Islamic scholars urge unity to fight terror
A conference of Islamic scholars from around the world yesterday denounced the recent terrorist attacks on London as "barbaric and inhuman", and called on the public and media to work more closely with the Muslim community to fight extremism.
Last chance to cut fees by taking time out
Students hoping to go to university could save thousands in tuition fees if they apply by the end of today to defer their place for a year. From 2006, all students attending university must pay top-up fees of up to £3,000 a year once they are earning more than £15,000. Under a little-known exemption, however, the Government has agreed to fix fees at current levels of £1,200 for students who take a gap year in 2006, payable after graduating. Under the exemption, each student must have applied for and received written confirmation of the deferred place from their university by August 1 to qualify. For many, today will be the last chance to apply.
Cambridge funding drive not just academic
Cambridge is considering more risky investments as the university reforms its financial management in the run-up to a big international fundraising drive. The moves, which could result in lucrative business for hedge funds, private equity and other "cutting edge" investment vehicles, have been revealed by Alison Richard, the vice-chancellor, as she prepares to persuade former students and other friends of the university to help raise endowment funds. The campaign will be launched in the autumn as part of the run-up to the institution's 800th anniversary celebrations in 2009.
The Financial Times
Eastern promise is an education for university
A Chinese delegation toured Napier University as part of a visit to Scotland designed to develop economic and educational links. Principal and vice-chancellor Joan Stringer hosted the delegation from the Henan Provincial Government of China. The delegation, led by Guo Guosan, vice-chairman of the Henan Provincial People's Political Consultative Conference, visited Napier's Craighouse and Merchiston campuses and met a group of its Chinese students. In a new partnership, Napier will offer an MBA scholarship each year for five years to a senior government official. Professor Stringer said: "This visit signifies the growing links between Scotland and China, and the relationship with Napier in particular."
GM crops created superweed, say scientists
Modified genes from crops in a GM crop trial have transferred into local wild plants, creating a form of herbicide-resistant "superweed". The cross-fertilisation between GM oilseed rape, a brassica, and a distantly related plant, charlock, had been discounted as virtually impossible by scientists with the environment department. It was found during a follow up to the government's three-year trials of GM crops which ended two years ago.
World youth congress to kick off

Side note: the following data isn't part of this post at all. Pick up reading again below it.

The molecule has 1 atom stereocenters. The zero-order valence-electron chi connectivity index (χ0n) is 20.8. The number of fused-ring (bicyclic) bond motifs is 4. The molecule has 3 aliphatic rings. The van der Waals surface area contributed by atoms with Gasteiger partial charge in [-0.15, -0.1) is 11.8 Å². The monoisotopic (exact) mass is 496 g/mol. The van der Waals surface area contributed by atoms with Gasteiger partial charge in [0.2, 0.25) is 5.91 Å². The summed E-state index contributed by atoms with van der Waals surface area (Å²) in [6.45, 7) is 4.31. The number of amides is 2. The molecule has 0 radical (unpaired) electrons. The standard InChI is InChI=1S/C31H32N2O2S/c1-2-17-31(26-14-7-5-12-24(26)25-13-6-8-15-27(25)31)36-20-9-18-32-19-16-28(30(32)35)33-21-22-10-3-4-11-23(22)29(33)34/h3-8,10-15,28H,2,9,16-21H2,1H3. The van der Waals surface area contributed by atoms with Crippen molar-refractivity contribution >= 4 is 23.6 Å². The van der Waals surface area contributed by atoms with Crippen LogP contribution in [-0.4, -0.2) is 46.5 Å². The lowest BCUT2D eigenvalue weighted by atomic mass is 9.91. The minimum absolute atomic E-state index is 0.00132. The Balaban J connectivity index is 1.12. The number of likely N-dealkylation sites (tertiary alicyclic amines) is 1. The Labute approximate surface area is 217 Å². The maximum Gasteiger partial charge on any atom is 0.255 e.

Youngsters from all over the world are set to descend on Stirling University this week to mark the Third World Youth Congress. Stirling will host a series of projects in the international youth event, which begins on July 31. The congress aims to promote the role of young people from 142 countries in a bid to eradicate poverty, spread peace and equality, and green awareness.
Why cats do not like chocolate
Cats cannot taste sweet things because of a newly identified genetic mutation. Pet owners have long known that while dogs are fond of sweet treats, cats are indifferent. The lack of a sweet tooth is not confined to domestic cats: lions, tigers, leopards and jaguars are known to share it. Researchers in the US and Britain have now pinpointed a peculiarity in feline DNA. Cats never develop the sweetness receptors that exist on the tongues of other mammals. The findings will be used to create better-tasting catfood. Joseph Brand, of Monell Chemical Senses Centre in Philadelphia, a member of the research team, said: “No wonder cats are cranky. Not only do they have to hunt for their food, but they also can’t enjoy a sweet dessert.”
The Times, Nature
Gene breakthrough in dementia fight
Scientists believe a new discovery has brought them a step closer to finding new ways of treating and preventing dementia. An international team of researchers has identified a gene that, when mutated, causes a type of early onset dementia. They said the finding provided clues which added to the understanding of dementia and other degenerative brain diseases. The latest study involved researchers from the Medical Research Council's Prion Unit and the Department of Neurodegenerative Disease at University College London, working with groups in Copenhagen, Aarhus, Lund and Cambridge. The scientists studied a large family - spanning six generations - that is affected by an inherited form of early onset dementia called frontotemporal dementia, which is similar to Alzheimer's.
The Daily Mail
Man who linked smoking to cancer dies
Sir Richard Doll, the scientist who first established a link between smoking and lung cancer, died yesterday aged 92. Oxford University said the epidemiologist died at the city's John Radcliffe Hospital after a short illness. Sir Richard worked at the hospital's Imperial Cancer Research Centre.
The Guardian, The Independent
From the weekend's papers:
- Students could look for less conventional careers after graduating. The Guardian
- Blair's old college tops list of Oxford institutions. The Guardian
- Cambridge hopes to allow poor pupils free entry to university. The Sunday Times
- Government scheme aims to help graduates start their own business. Independent On Sunday